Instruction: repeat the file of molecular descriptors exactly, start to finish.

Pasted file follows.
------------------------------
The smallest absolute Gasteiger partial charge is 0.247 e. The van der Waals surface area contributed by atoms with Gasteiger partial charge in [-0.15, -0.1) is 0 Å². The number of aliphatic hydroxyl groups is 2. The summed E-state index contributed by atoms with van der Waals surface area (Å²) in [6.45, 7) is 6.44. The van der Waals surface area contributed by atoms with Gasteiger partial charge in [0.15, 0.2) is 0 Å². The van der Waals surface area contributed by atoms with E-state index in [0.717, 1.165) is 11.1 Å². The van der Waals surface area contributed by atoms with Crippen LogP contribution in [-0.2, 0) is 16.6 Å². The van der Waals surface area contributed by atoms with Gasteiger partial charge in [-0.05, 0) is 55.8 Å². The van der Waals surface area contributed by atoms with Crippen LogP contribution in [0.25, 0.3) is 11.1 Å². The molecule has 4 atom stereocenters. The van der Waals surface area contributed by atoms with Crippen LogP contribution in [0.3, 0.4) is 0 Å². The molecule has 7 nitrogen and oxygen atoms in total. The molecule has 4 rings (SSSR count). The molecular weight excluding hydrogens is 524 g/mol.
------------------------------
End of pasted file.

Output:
The smallest absolute Gasteiger partial charge is 0.247 e. The van der Waals surface area contributed by atoms with Gasteiger partial charge in [-0.15, -0.1) is 0 Å². The number of aliphatic hydroxyl groups is 2. The summed E-state index contributed by atoms with van der Waals surface area (Å²) in [6.45, 7) is 6.44. The van der Waals surface area contributed by atoms with Gasteiger partial charge in [0.15, 0.2) is 0 Å². The van der Waals surface area contributed by atoms with E-state index in [0.717, 1.165) is 11.1 Å². The van der Waals surface area contributed by atoms with Crippen LogP contribution in [-0.2, 0) is 16.6 Å². The van der Waals surface area contributed by atoms with Gasteiger partial charge in [-0.05, 0) is 55.8 Å². The van der Waals surface area contributed by atoms with Crippen LogP contribution in [0.25, 0.3) is 11.1 Å². The molecule has 4 atom stereocenters. The van der Waals surface area contributed by atoms with Crippen LogP contribution in [0.3, 0.4) is 0 Å². The molecule has 7 nitrogen and oxygen atoms in total. The molecule has 4 rings (SSSR count). The molecular weight excluding hydrogens is 524 g/mol.